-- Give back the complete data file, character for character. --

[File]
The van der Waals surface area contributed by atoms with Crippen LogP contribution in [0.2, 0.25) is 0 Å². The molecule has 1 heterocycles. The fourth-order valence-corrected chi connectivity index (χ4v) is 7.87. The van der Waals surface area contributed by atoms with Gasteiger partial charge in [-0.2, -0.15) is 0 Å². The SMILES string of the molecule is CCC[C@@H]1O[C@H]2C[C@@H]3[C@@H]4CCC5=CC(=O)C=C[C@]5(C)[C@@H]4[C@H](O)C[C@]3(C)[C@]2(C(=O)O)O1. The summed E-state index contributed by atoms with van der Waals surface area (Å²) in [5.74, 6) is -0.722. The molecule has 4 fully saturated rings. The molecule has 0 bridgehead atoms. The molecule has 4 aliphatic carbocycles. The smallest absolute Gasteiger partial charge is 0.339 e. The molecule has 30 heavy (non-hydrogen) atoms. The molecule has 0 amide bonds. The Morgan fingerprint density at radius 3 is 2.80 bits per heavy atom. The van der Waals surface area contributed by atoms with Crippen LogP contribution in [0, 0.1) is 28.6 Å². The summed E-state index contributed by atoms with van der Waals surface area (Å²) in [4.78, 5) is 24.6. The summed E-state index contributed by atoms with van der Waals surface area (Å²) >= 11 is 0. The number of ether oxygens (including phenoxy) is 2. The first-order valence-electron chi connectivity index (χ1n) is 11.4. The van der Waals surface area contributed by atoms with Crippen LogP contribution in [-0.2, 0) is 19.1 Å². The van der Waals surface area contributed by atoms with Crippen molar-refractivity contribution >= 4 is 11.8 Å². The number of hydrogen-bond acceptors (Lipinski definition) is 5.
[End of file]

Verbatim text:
The van der Waals surface area contributed by atoms with Crippen LogP contribution in [0.2, 0.25) is 0 Å². The molecule has 1 heterocycles. The fourth-order valence-corrected chi connectivity index (χ4v) is 7.87. The van der Waals surface area contributed by atoms with Gasteiger partial charge in [-0.2, -0.15) is 0 Å². The SMILES string of the molecule is CCC[C@@H]1O[C@H]2C[C@@H]3[C@@H]4CCC5=CC(=O)C=C[C@]5(C)[C@@H]4[C@H](O)C[C@]3(C)[C@]2(C(=O)O)O1. The summed E-state index contributed by atoms with van der Waals surface area (Å²) in [5.74, 6) is -0.722. The molecule has 4 fully saturated rings. The molecule has 0 bridgehead atoms. The molecule has 4 aliphatic carbocycles. The smallest absolute Gasteiger partial charge is 0.339 e. The molecule has 30 heavy (non-hydrogen) atoms. The molecule has 0 amide bonds. The Morgan fingerprint density at radius 3 is 2.80 bits per heavy atom. The van der Waals surface area contributed by atoms with Crippen LogP contribution in [0, 0.1) is 28.6 Å². The summed E-state index contributed by atoms with van der Waals surface area (Å²) in [4.78, 5) is 24.6. The summed E-state index contributed by atoms with van der Waals surface area (Å²) >= 11 is 0. The number of ether oxygens (including phenoxy) is 2. The first-order valence-electron chi connectivity index (χ1n) is 11.4. The van der Waals surface area contributed by atoms with Crippen LogP contribution in [-0.2, 0) is 19.1 Å². The van der Waals surface area contributed by atoms with Crippen molar-refractivity contribution >= 4 is 11.8 Å². The number of hydrogen-bond acceptors (Lipinski definition) is 5.